State and local officials are urging residents to remain calm as health leaders learn about and respond to new data showing that six women have developed rare blood clots after receiving the Johnson & Johnson/Janssen COVID-19 vaccine.
As CityBeat reported earlier, the Centers for Disease Control and Prevention (CDC) and the Food and Drug Administration (FDA) recommended on April 13 that vaccine distributors temporarily pause administering the Johnson & Johnson (J&J) vaccine while the agencies review the six instances of post-vaccination blood clots.
The CDC says that nearly 7 million doses of the J&J vaccine have been administered since its emergency authorization in late February. These six cases are the only ones thus far to have developed issues of concern.
Though few in number, the clots are severe, the CDC and FDA say.
“Treatment of this specific type of blood clot is different from the treatment that might typically be administered,” a statement from the agencies says. “Usually, an anticoagulant drug called heparin is used to treat blood clots. In this setting, administration of heparin may be dangerous, and alternative treatments need to be given.”
The other two COVID-19 vaccines with emergency authorization, Pfizer and Moderna, are not included in the CDC’s and FDA’s recommended pause and continue to be viewed as safe to administer.
Health officials and elected leaders are learning more about the J&J issues, and most in Ohio and Kentucky have temporarily halted distribution. Several leaders have expressed hope that the J&J pause is, indeed, temporary and are reassured by the low number of troubling cases.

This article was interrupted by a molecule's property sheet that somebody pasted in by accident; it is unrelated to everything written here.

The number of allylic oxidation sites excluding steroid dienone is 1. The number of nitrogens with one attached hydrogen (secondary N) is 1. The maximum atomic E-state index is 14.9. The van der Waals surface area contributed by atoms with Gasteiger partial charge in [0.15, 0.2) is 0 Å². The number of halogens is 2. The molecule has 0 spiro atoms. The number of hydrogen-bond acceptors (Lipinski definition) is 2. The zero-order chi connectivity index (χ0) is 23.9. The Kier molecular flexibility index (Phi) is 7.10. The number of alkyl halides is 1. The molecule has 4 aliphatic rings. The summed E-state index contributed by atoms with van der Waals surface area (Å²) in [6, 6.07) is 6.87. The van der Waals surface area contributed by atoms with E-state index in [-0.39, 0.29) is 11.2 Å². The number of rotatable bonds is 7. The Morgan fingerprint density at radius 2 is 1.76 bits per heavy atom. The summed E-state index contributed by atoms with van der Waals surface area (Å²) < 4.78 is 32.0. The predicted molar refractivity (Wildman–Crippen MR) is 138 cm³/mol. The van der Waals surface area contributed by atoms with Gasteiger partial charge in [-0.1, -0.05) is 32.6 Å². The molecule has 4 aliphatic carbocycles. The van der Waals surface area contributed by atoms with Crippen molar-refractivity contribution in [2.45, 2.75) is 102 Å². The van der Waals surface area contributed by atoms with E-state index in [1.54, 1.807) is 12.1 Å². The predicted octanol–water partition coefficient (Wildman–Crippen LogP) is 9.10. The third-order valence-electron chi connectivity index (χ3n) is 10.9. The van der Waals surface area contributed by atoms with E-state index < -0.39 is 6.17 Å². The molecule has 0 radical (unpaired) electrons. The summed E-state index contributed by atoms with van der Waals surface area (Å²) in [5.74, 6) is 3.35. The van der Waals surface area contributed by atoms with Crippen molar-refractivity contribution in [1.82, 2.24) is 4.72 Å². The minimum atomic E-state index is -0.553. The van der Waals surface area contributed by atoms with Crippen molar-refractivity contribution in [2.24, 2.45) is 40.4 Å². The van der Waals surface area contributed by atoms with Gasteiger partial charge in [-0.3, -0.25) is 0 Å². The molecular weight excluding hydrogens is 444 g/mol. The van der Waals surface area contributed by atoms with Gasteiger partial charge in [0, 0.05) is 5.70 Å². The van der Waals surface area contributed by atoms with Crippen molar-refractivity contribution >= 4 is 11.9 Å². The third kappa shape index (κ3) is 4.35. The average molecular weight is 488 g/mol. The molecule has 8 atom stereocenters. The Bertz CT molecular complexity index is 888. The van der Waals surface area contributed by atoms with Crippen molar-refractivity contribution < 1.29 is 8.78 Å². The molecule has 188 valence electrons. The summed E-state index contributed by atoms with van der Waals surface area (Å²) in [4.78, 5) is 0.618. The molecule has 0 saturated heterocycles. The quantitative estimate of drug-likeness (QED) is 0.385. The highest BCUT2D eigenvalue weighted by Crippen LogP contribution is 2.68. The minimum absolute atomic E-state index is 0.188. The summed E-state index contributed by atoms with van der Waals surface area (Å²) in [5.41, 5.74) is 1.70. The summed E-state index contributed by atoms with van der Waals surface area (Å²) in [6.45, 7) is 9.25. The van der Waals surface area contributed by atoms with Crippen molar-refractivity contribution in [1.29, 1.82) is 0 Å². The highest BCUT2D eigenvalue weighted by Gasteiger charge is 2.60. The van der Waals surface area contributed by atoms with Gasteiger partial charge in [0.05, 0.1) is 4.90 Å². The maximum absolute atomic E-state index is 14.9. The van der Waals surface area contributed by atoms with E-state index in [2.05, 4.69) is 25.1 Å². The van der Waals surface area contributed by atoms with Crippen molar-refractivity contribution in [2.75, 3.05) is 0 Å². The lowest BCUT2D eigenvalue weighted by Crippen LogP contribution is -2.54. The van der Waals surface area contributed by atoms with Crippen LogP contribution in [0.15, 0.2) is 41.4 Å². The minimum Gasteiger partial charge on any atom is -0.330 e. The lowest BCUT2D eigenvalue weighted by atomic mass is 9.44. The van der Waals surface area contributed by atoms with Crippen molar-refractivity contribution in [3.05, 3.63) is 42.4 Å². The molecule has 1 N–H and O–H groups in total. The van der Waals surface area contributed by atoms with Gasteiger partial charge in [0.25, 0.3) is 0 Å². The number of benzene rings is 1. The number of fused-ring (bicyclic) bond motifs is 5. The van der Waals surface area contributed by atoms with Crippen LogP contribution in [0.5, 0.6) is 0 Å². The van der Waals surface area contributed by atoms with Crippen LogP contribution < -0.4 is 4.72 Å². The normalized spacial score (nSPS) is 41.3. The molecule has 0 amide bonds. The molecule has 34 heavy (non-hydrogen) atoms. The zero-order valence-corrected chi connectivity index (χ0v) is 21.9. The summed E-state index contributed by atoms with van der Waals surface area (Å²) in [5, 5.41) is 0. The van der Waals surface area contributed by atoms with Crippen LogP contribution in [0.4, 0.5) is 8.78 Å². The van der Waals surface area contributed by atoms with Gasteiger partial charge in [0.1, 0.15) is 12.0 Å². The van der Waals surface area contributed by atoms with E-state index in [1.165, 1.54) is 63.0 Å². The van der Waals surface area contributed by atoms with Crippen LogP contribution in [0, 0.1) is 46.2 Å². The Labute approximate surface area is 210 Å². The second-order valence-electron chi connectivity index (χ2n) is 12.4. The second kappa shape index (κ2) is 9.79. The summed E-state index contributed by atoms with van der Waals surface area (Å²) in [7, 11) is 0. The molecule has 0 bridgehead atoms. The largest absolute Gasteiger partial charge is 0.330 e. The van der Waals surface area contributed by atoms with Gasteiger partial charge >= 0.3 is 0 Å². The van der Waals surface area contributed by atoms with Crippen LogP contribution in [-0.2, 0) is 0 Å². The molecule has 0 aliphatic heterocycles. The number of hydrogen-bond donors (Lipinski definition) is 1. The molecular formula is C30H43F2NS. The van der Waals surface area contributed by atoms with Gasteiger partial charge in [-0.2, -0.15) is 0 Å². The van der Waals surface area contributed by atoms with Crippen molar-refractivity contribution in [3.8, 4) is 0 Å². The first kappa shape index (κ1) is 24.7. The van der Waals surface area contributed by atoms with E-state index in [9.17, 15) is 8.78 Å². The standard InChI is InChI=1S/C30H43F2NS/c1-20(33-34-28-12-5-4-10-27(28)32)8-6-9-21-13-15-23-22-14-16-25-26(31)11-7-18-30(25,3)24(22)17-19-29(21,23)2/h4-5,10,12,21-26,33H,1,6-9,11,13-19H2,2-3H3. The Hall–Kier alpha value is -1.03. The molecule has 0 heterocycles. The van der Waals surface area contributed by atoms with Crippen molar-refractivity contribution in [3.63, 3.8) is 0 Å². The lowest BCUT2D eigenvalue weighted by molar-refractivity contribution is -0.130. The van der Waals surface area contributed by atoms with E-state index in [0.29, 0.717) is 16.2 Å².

Ohio and Kentucky pause J&J vaccines out of caution
Early Tuesday morning, Ohio Gov. Mike DeWine advised providers in the Buckeye State to temporarily pause distributing the J&J vaccine. “Officials with the Ohio Department of Health are following this situation closely,” DeWine said in an emailed statement.
During a briefing, Hamilton County Public Health Commissioner Greg Kesterman clarified that DeWine had issued a recommendation and not a mandate, saying that individual providers still could determine if they would continue administering the J&J vaccine this week.
Kesterman added that the CDC and FDA were taking “the highest precautions” in recommending the pause.
“The concern is that we want to make sure we have safe vaccine, and to do so they have to be very proactive and understand if there is a correlation between these blood-clotting events and the vaccine,” Kesterman said. “There’s not that guarantee that that correlation exists, but they want to be extra cautious.”
During another briefing Tuesday, Kentucky Gov. Andy Beshear said that the Commonwealth has immediately paused J&J vaccine distribution. In line with that, the Northern Kentucky Health Department has halted its use of the J&J vaccine and has switched to administering the Moderna vaccine.
“We are agreeing to that pause, as is — to my understanding — every other state across the nation,” Beshear said, adding that he and other governors had been on a call with White House Coronavirus Response Coordinator Jeff Zients and Chief Medical Advisor Anthony Fauci. He said that the federal experts believe the pause will last only for a few days to a week as the CDC and FDA determine how many blood-clotting cases exist and educate providers about treatments for the clots.
“They believe that they will find the Johnson & Johnson vaccine to be safe to administer in the future,” Beshear said.
Low J&J vaccine numbers in Greater Cincinnati
Kesterman said that Hamilton County is administering 45,000-50,000 doses of COVID-19 vaccine per week, but only about 5,000-7,000 of those are the J&J vaccine; most are from Moderna and Pfizer. He appeared confident that the pause would not greatly affect the county’s goal of vaccinating 80% of the population by July 4.
“The delay in the (J&J) vaccine will have very little impact here in Hamilton County,” Kesterman said during a briefing.